*Sorry, I'm not counting the Lynx, mainly because this poll tells you all you need to know about the WNBA. I'm all for a women's pro basketball league, and I think it's great that the NBA uses a very tiny portion of it's billion dollar industry to subsidize a women's professional league. It's the right thing to do and I totally agree with it. I'm just not going to waste any time watching it.
Since that 1991 World Series championship, Minnesota sports teams** have emanated mediocrity. Teams from the frozen tundra have combined to go 0-6 in Conference Championship games, and that big fat zero obviously means we've seen zero Minnesota teams even compete for an actual championship since 1991. The state that gleefully calls ourselves the "state of Hockey" watched our professional hockey team move to TEXAS following the 1992-1993 season, and we had to wait 8 years before the Wild brought hockey back. It has not been a pleasant three decades for Minnesota sports fans. Today, we're going to take a deeper look into each franchise's mediocrity.
**For the sake of clarification, we are talking about NHL, NBA, MLB and NFL teams.**
First, let's take a look at each team's regular season and playoff record since 1992.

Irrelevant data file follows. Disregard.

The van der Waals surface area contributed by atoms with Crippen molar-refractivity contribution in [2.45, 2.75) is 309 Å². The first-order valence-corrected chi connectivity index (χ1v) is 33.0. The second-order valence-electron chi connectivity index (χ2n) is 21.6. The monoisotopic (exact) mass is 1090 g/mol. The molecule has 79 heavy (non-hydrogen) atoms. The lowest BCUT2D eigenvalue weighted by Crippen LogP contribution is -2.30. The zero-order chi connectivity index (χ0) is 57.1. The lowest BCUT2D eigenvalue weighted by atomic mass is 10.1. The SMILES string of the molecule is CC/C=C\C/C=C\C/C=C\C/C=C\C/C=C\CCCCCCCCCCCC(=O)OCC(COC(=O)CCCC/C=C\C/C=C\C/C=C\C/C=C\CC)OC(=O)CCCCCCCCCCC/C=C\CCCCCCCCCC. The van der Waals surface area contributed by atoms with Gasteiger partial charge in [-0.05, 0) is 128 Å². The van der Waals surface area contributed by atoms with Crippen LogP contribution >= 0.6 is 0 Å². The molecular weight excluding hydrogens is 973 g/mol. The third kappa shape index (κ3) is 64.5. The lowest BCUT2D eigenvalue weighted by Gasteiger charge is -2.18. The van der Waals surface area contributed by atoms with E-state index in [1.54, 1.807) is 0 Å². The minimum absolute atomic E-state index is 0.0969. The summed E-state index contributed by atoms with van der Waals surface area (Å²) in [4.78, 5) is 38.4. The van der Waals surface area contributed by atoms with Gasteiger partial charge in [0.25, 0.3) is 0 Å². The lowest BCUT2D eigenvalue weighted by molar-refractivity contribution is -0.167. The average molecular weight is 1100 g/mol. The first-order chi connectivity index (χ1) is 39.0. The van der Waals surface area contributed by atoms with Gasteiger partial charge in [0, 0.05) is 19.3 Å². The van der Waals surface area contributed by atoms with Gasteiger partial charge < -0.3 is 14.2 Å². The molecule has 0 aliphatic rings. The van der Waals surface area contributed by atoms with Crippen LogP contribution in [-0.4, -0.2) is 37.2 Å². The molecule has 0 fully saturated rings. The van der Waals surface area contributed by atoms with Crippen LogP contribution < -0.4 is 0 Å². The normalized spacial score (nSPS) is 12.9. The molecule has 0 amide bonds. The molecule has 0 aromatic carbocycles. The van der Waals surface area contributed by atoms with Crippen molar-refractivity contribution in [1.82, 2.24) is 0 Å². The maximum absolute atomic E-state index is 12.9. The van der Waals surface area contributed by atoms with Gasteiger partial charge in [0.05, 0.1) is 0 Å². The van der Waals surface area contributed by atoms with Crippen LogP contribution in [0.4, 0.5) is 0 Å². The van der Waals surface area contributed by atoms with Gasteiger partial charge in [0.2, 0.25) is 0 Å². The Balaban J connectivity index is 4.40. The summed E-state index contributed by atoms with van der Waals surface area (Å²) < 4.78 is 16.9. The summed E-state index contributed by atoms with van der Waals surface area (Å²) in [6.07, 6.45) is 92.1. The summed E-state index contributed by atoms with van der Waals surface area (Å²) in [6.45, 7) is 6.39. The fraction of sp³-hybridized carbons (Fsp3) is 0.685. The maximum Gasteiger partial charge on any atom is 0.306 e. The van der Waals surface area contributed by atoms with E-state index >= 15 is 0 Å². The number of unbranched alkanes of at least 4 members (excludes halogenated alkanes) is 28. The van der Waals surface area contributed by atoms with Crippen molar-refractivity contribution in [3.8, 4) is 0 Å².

Honestly, that chart could be the end of the article. That screams mediocrity. But let's keep going anyway.
The Minnesota Wild made their NHL debut for the 2000-2001 season and sold out their first 409 home games in our beloved state, which lasted until September of 2010. While it's no secret Minnesota loves it's hockey, the Wild had maybe two truly good teams over that 10 year span of sellouts. Fans were coming out to watch hockey after they'd lost it for eight years; they would've watched the Little Sisters of the Poor for a decade straight I think. The Wild's overall regular season record since debuting is 607-616, which includes their franchise record 49 win 2016-2017 season. That is a mediocre regular season record.
Since their first season, in a league in which more than half the teams make the playoffs every year, the Minnesota Wild have made the playoffs 8 times in 15 seasons (the 2004-05 season wasn't played due to the lockout). By that barometer, the Wild have been exactly average.